Strategic use of the internet
"Whatever is the state of localisation in India, the government is definitely responsible for framing the policies. We have dreams of software superpowerdom, yet basic tools are not in place. They have spent crores (tens of millions by Government of India organisations) CDAC and TDIL, and that too all in the name of undertaking work in Indic computing and benefitting the people," says Ravikant of New Delhi, who has been closely keeping track of Free Software localisation efforts in India.
As far as radio waves go, South Asia could perhaps call itself the dark continent. This part of the planet has an almost-uniformly unenlightened policy when it comes to opening up its airwaves. Voices from Pakistan, India, Sri Lanka and Nepal….
A Guardian article yesterday said that there are 240,000 feminist blogs on the internet. A few of their creators were present on an excellent panel at today’s WAM! conference.
The annual coordination meeting of IFIwatchnet took place March 7th-9th in Montevideo, Uruguay. The meeting was organised by the project’s current coordinator, APC member, ITeM (Third World Institute). The members of the executive committee and regional outreach coordinators participated in this encounter.
At the end of the day, the jury may be still out on whether these approaches from the heartland of rural India can be scaled-up and replicated across less-influential political constituencies. But what’s happening in Baramati is definitely worth a closer look.
Web Networks has recently completed a working prototype of a unique online tool to deliver literacy, as part of its "In Your Language – En tu Idioma" family of products. "Yodigo" incorporates the "Conditional Cash Transfer" approach to development funding within an interactive, video-based learning environment that can be provided online or on DVD. You can see www.yodigo.tv for more information and to try out the demo, and contact Oliver Zielke (oliver @ web.net) if interested in participating in piloting this tool in the field. Watch for more information next month about the En tu Idioma project and APC partners in Latin America.
Does it make sense to monitor information about women that is published or transmitted through by the media? Is the image that media construct of women important? In what way does it influence our social imaginary for women to almost always appear in the news as victims and rarely as experts on subjects of political, social and economic relevance? The WACC made the results of its media monitoring known on February 16th, 2006 and thus launched three action weeks to raise awareness on the treatment that women receive in the media and the information disseminated about them.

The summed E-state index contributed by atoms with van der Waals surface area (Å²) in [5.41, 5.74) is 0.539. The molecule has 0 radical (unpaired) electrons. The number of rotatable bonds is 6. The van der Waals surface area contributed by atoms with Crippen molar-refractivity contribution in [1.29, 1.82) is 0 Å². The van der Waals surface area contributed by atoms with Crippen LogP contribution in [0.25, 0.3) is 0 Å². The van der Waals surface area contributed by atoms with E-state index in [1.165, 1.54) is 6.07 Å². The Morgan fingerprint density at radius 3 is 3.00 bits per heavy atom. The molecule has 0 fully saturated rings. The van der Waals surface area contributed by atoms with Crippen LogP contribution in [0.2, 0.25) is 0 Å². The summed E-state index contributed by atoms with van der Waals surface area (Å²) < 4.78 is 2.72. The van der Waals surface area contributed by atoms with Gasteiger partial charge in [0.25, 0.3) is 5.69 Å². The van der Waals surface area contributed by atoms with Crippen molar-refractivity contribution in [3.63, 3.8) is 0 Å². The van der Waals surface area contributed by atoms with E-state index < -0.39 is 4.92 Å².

APC member SANGONeT holds its "ICTs for Civil Society" conference on March 7-9, 2006 at Johannesburg, together with its South African NGO Web Awards 2006. A number of speakers from organisations doing interesting work have firmed up participation in the event, and over 300 participants are expected. In store is an exciting event with much opportunity for learning, debate, information-sharing and networking.
Women’sNet’s training co-ordinator Elizabeth "Liz" Araujo writes that the recent Africa Source 2 event was set "against a beautiful Lake Victoria island backdrop, replete with sandy beaches, and fishing boats", and turned out to be a "smashing success". Held from January 8-15, 2006, the skills-packed practical workshop was aimed at introducing and exploring free/libre and open source software (FOSS) for non-profit organisations and local African communities. She says that what made this camp radically different from other technology-focused workshops was the almost natural seeming integration of novice, occasional user and high-end techie.
‘Mainstreaming ICTs: Africa Lives the Information Society" is a contribution towards efforts to bridge the "policy-practice" divide. The book is amied at development practitioners and ICT innovators interested in inventive technology applications for social justice and development. It contains 10 case studies reflecting on the innovative and creative ways information and communciation technologies (ICTs) have been used to promote people-centred development in a number of Sub-Saharan African countries. The book was compiled and edited by Women’sNet with the assistance of a Southern African editorial group including Toni Eliasz, Ria Greyling, Benter Okello, Muroro Dziruni, Ashraf Patel, and Natasha Primo. The project was supported by the Open Society Initiative for Southern Africa (OSISA).